Advanced Search
MyIDEAS: Login

Value of life and behavior toward health risks: an interpretation of social capital

Contents:

Author Info

  • Sherman Folland

    (Department of Economics, Oakland University, Rochester, MI 48309, USA)

Registered author(s):

    Abstract

    An individual assessing a risky job can be understood as a public good. He and each of his valued relationships place a demand for the preservation of his life and health for which he accepts a responsibility to preserve. Additional demands generally do not deplete his capacity for beneficial relationships, hence, they are nonrival. It follows that the more extensive are his relationships the greater is his social capital. Although a common metric to compare and aggregate such relationships is not practical, the paper demonstrates that the common social capital indicators can yield qualitative predictions on changes in risky behaviors in the context of conventional value of life models familiar within health economics. The individual will change his behavior toward risk upon experiencing an exogenous change in his social capital: when he marries, has children, acquires friends, or experiences a more socially active community. The empirical sections of the paper show this prediction to conform well to prior studies of micro data as well as to original empirical analysis of aggregate data. Copyright © 2005 John Wiley & Sons, Ltd.

    Download Info

    If you experience problems downloading a file, check if you have the proper application to view it first. In case of further problems read the IDEAS help page. Note that these files are not on the IDEAS site. Please be patient as the files may be large.
    File URL: http://hdl.handle.net/10.1002/hec.1022
    File Function: Link to full text; subscription required
    Download Restriction: no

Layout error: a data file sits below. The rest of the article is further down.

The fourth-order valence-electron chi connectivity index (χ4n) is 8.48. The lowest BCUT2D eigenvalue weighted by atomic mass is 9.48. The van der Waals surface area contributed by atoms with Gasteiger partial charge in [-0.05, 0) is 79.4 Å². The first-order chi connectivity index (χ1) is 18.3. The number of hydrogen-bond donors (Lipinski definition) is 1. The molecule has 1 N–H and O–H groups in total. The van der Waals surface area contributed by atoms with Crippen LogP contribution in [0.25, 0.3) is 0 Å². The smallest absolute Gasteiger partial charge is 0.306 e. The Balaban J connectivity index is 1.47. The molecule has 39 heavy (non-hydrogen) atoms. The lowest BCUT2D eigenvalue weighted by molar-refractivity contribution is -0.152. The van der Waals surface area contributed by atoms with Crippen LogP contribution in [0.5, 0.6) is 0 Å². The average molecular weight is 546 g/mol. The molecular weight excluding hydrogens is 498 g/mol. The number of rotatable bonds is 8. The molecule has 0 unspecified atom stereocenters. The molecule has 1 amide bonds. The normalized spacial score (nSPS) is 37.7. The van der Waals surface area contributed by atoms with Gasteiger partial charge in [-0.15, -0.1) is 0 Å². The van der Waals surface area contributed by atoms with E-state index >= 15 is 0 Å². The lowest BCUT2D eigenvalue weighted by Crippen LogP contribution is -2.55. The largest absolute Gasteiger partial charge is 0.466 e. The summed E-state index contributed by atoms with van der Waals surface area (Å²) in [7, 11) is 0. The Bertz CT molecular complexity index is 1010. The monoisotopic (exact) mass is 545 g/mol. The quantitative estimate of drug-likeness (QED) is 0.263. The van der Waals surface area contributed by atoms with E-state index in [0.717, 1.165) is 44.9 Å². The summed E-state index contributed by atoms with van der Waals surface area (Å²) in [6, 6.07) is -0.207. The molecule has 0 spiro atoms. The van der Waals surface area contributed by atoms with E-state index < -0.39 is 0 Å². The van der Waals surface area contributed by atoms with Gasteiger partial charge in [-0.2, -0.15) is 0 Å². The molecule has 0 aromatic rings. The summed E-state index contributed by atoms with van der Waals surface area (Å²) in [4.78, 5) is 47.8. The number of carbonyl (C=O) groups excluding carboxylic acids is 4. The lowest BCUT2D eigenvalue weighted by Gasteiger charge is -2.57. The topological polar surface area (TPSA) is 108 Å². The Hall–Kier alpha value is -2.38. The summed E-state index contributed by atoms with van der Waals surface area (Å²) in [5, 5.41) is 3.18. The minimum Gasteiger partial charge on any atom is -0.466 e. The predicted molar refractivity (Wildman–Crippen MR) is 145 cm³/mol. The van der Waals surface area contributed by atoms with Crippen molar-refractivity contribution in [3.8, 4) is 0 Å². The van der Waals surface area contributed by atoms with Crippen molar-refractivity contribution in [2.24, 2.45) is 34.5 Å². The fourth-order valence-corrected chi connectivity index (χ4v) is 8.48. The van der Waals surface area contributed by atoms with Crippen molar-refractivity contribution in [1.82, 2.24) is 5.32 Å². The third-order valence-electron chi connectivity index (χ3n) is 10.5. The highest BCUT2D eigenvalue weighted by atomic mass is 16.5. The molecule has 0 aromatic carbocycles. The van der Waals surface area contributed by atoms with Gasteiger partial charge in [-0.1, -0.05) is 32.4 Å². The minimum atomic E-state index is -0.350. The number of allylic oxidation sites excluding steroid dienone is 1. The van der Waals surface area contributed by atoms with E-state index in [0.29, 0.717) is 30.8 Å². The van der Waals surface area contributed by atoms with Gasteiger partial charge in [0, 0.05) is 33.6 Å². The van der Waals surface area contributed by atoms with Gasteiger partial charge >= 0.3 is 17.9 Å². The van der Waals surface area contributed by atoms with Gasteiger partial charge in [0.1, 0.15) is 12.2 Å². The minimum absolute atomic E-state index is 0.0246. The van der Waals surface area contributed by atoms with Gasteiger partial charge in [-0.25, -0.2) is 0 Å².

Bibliographic Info

    Article provided by John Wiley & Sons, Ltd. in its journal Health Economics.

    Volume (Year): 15 (2006)
    Issue (Month): 2 ()
    Pages: 159-171

    as in new window
    Handle: RePEc:wly:hlthec:v:15:y:2006:i:2:p:159-171

    Contact details of provider:
    Web page: http://www3.interscience.wiley.com/cgi-bin/jhome/5749

    Related research

    Keywords:

    References

    References listed on IDEAS
    Please report citation or reference errors to , or , if you are the registered author of the cited work, log in to your RePEc Author Service profile, click on "citations" and make appropriate adjustments.:
    as in new window
    1. Akerlof, George A, 1998. "Men without Children," Economic Journal, Royal Economic Society, vol. 108(447), pages 287-309, March.
    2. Ryan, Mandy & Ratcliffe, Julie & Tucker, Janet, 1997. "Using willingness to pay to value alternative models of antenatal care," Social Science & Medicine, Elsevier, vol. 44(3), pages 371-380, February.
    3. Andreoni, James, 1990. "Impure Altruism and Donations to Public Goods: A Theory of Warm-Glow Giving?," Economic Journal, Royal Economic Society, vol. 100(401), pages 464-77, June.
    4. W. David Bradford, 2003. "Pregnancy and the Demand for Cigarettes," American Economic Review, American Economic Association, vol. 93(5), pages 1752-1763, December.
    5. A Diener & B O'Brien & A Gafni, 1997. "Health Care Contingent Valuation Studies: A review and classification of the literature," Centre for Health Economics and Policy Analysis Working Paper Series 1997-07, Centre for Health Economics and Policy Analysis (CHEPA), McMaster University, Hamilton, Canada.
    6. Theodore C. Bergstrom, 2004. "Benefit-Cost in a Benevolent Society," Public Economics 0405006, EconWPA.
    7. Steven N. Durlauf, 2002. "On the Empirics of Social Capital," Economic Journal, Royal Economic Society, vol. 112(483), pages 459-479, November.
    8. Johannesson, Magnus & Jonsson, Bengt & Borgquist, Lars, 1991. "Willingness to pay for antihypertensive therapy -- results of a Swedish pilot study," Journal of Health Economics, Elsevier, vol. 10(4), pages 461-473.
    9. David Laibson, 2001. "A Cue-Theory Of Consumption," The Quarterly Journal of Economics, MIT Press, vol. 116(1), pages 81-119, February.
    10. Edward L. Glaeser & David Laibson & Bruce Sacerdote, 2001. "The Economic Approach to Social Capital," Harvard Institute of Economic Research Working Papers 1916, Harvard - Institute of Economic Research.